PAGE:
Inheriting investments: what you need to know
Elderly households are now wealthier than households of a decade ago, according to a report in January 2017 by the Institute of Fiscal Studies. Younger generations are therefore more likely to expect to receive an inheritance than their predecessors were.
While property remains the largest source of inherited wealth transfer, there is an increasing trend towards the transfer of investments.
Dealing with inheritance can often be fraught with complications, and dealing with non-tangible assets such as investments can be particularly confusing. Of course, when people are left an investment portfolio in someone’s will, there are a few hoops to jump through.
Inheriting a stocks and shares ISA
If the assets are in a stocks and shares ISA, the investments can be sold and could then be used to open a new ISA in the inheritor’s name. Alternatively, the investments can be transferred directly without being sold. This is known as an “in-specie” transfer.
As of April 2015, ISA assets can be passed on to spouses or civil partners while retaining their tax-friendly status. Inheriting an ISA from a spouse or civil partner means you are entitled to an additional allowance that will cover the value of your partner’s savings as well as your own.
ISA rules state that you are only allowed to open one cash ISA and one stocks and shares ISA each tax year, however you won’t be breaching these rules if you open up another ISA for the sole purpose of transferring savings you have inherited.
Stocks and shares ISAs are treated in exactly the same way as cash ISAs, and there are two ways a surviving partner can use their inherited allowance. The investments can be sold and you can open up a cash ISA to deposit the cash into, or the investments can be transferred directly without being sold.
Inheriting stocks outside of an ISA
If stocks are held outside an ISA there are more options to transfer. In order to release assets from a Nominee Account (e.g. transfer or sell stock), typically nothing can happen until the broker is notified with a certified copy of the registered death certificate. Usually a letter will be sent to the registered address requesting the Grant of Probate, or if this is not being obtained, the Small Estate Declaration.
Grant of Probate / Letters of Administration (or Certificate of Confirmation for investors who were resident in Scotland) is the legal document obtained from the courts, appointing someone to administer with the whole Estate when someone passes away.
Once the Small Estate Declaration or Probate has been received, one of the following can happen:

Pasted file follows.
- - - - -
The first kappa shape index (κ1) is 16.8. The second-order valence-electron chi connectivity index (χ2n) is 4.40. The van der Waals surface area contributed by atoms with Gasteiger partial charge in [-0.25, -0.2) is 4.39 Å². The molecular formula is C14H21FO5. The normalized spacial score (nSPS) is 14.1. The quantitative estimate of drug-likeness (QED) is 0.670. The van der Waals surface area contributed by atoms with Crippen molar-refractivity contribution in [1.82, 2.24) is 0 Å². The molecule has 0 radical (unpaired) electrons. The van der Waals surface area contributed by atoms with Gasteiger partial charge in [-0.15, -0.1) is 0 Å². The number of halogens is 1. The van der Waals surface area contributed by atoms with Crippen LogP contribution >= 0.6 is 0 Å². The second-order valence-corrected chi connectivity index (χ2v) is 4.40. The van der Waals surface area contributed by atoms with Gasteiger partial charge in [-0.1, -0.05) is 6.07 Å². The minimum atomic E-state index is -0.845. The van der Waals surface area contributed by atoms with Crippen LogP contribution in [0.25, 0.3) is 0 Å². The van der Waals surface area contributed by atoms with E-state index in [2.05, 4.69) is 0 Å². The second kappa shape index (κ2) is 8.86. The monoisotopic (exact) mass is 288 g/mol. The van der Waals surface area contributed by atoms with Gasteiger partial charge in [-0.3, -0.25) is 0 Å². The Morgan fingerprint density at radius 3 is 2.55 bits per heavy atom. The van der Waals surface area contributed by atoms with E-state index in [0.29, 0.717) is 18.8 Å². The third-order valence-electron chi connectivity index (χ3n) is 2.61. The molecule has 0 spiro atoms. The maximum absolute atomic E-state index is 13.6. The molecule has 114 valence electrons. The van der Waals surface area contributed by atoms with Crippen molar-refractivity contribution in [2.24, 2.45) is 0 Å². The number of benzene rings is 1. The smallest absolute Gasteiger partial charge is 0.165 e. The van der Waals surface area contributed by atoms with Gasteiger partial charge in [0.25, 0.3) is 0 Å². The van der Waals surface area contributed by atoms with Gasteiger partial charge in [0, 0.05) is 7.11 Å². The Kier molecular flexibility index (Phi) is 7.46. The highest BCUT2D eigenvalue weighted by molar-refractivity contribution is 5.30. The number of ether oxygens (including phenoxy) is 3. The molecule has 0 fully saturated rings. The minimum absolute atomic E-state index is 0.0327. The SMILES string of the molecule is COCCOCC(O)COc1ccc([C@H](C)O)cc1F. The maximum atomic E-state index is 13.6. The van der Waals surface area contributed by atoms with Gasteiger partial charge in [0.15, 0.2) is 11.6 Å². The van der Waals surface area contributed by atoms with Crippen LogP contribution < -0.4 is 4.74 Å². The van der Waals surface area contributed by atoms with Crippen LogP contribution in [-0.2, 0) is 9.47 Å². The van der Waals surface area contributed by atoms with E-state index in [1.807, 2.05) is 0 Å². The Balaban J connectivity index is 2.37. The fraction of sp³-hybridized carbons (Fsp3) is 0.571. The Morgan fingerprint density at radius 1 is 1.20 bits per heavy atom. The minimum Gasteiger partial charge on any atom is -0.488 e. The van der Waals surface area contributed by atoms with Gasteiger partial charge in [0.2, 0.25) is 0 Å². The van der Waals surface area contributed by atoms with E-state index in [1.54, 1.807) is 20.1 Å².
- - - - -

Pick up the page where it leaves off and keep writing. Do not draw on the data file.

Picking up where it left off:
- Portfolio liquidation: shares will be sold less charges and cash sent once trades have settled. Charges tend to be standard dealing fees and any transfer costs levied by the broker or investment platform, which can vary.
- Transfer: assets are transferred usually with no charge if the beneficiary is transferring the assets within the same broker (or investment platform). The beneficiary will need to open an account with the same broker to allow the transfer to take place. This request must be submitted in writing by the executor/s and include the account number, name of stock and amount of shares. From here, holdings can then be transferred out to a new broker if required and typically charges will apply.
Inheriting illiquid assets or fixed-term bonds
For those who want to liquidate their inheritance and keep the cash, inheriting illiquid assets such as open-ended property funds and bonds that haven’t yet matured can be a little more difficult.
Open-ended property funds, at certain times, may impose a delay on selling the units back to the fund manager and thus liquidating the assets. However, these tend to be in exceptional circumstances and otherwise are no different to most other open-ended funds.
Bonds can be of varying types and as such the treatment on death may vary across both the type of bond and the issuer. Many fixed-term cash deposit style bonds offer an early redemption option on death but there may be a penalty such as loss of interest.
Large amounts of cash: a warning
If you are looking to convert investments into cash you should be aware of the extent to which your cash will be protected once liquidated. Under the Financial Services Compensation Scheme (FSCS), savings held within bank accounts are protected up to £85,000 per person. This means that if your bank were to collapse your savings would be safe, up to £85,000.
If the value of the investments you inherit exceed £85,000 in value then be aware that it will not be completely protected should you liquidate it and the bank you deposit with fails.
While people have the option to liquidate their inherited investment portfolio and keep the cash, rising inflation and record low interest rates mean that cash is not an attractive vehicle in which to hold large amounts of wealth.
Being passed on an investment portfolio can be a trigger for people to take a greater interest in investing and to begin to invest themselves. It makes sense to keep some cash for necessities or as a buffer in case of emergencies, but investing any non-essential money is a great option to grow a nest egg.
Mark Taylor is CEO of investment platform Selftrade